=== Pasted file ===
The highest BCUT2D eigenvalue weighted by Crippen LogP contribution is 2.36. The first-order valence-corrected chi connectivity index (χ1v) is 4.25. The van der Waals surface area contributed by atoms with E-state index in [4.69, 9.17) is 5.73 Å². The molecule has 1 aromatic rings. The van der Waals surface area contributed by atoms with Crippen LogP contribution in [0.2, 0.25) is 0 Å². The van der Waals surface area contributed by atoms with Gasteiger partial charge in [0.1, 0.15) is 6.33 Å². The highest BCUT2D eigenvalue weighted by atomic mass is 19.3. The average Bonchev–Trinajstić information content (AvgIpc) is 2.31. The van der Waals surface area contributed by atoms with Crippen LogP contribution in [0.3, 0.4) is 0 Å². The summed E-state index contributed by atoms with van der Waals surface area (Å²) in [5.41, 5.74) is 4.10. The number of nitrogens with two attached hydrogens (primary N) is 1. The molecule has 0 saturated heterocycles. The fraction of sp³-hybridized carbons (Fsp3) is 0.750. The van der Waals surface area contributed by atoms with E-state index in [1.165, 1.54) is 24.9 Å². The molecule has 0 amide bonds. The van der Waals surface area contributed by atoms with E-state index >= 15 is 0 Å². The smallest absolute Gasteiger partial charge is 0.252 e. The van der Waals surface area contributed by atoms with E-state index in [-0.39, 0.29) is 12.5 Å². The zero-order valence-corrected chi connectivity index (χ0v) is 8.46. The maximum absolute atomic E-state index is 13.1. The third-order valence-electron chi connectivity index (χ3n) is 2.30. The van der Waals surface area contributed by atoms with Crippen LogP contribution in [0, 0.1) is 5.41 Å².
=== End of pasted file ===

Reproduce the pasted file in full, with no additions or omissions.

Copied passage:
The highest BCUT2D eigenvalue weighted by Crippen LogP contribution is 2.36. The first-order valence-corrected chi connectivity index (χ1v) is 4.25. The van der Waals surface area contributed by atoms with E-state index in [4.69, 9.17) is 5.73 Å². The molecule has 1 aromatic rings. The van der Waals surface area contributed by atoms with Crippen LogP contribution in [0.2, 0.25) is 0 Å². The van der Waals surface area contributed by atoms with Gasteiger partial charge in [0.1, 0.15) is 6.33 Å². The highest BCUT2D eigenvalue weighted by atomic mass is 19.3. The average Bonchev–Trinajstić information content (AvgIpc) is 2.31. The van der Waals surface area contributed by atoms with Crippen LogP contribution in [0.3, 0.4) is 0 Å². The summed E-state index contributed by atoms with van der Waals surface area (Å²) in [5.41, 5.74) is 4.10. The number of nitrogens with two attached hydrogens (primary N) is 1. The molecule has 0 saturated heterocycles. The fraction of sp³-hybridized carbons (Fsp3) is 0.750. The van der Waals surface area contributed by atoms with E-state index in [1.165, 1.54) is 24.9 Å². The molecule has 0 amide bonds. The van der Waals surface area contributed by atoms with E-state index >= 15 is 0 Å². The smallest absolute Gasteiger partial charge is 0.252 e. The van der Waals surface area contributed by atoms with E-state index in [-0.39, 0.29) is 12.5 Å². The zero-order valence-corrected chi connectivity index (χ0v) is 8.46. The maximum absolute atomic E-state index is 13.1. The third-order valence-electron chi connectivity index (χ3n) is 2.30. The van der Waals surface area contributed by atoms with Crippen LogP contribution in [0, 0.1) is 5.41 Å².